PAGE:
6. When shall persons deprived of their liberty in a non-international armed conflict be released? Is there an exception to this rule? (CIHL, Rule 128C)
III.  Elements Contributing to Respect for IHL
7. (Documents A and B) What brought the leader of the JEM to release the persons? Who appealed to him? In your opinion, how much of an impact can civil society and the international community have in such circumstances? What impact may religious leaders have towards respect for IHL?
8. (Document D) Why does the President of Uganda affirm that killing the captives does not weaken, but rather “strengthen the enemy”? Do you agree?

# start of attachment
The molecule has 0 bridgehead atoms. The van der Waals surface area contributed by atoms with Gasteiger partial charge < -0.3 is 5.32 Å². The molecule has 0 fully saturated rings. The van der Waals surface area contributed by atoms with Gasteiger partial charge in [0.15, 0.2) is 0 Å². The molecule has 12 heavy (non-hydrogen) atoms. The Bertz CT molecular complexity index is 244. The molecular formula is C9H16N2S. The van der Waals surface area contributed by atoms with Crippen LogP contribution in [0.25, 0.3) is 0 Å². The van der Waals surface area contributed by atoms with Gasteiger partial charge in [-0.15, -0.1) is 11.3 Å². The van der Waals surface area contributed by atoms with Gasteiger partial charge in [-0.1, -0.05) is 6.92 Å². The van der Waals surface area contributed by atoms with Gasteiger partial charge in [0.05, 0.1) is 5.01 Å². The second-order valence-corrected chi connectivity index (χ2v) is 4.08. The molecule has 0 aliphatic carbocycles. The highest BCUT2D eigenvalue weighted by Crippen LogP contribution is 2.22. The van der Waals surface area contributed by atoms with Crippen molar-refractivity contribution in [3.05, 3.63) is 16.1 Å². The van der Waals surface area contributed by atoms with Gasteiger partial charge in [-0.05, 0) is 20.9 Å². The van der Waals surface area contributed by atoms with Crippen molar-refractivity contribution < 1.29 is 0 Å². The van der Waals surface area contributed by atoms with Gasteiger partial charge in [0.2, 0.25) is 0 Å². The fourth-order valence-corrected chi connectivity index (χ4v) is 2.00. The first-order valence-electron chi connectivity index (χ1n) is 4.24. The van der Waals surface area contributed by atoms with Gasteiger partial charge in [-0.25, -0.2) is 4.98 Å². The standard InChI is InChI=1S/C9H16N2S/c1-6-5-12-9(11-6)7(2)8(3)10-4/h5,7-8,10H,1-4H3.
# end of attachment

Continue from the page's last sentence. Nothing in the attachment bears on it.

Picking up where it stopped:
9. In your opinion, why did Uganda agree to act as an intermediary between the Government of Sudan and the SPLM-North? How helpful can it be to have such an intermediary when it comes to the release of detainees? Are such intermediaries envisaged under IHL? In non-international armed conflicts? In international armed conflicts?
10. SPLM-North called the operation of release “Good Intentions” and affirm that this was “unconditional”. What does the very code-name of the operation imply about the objectives of the group? How do you think this act will be perceived by the Sudanese people?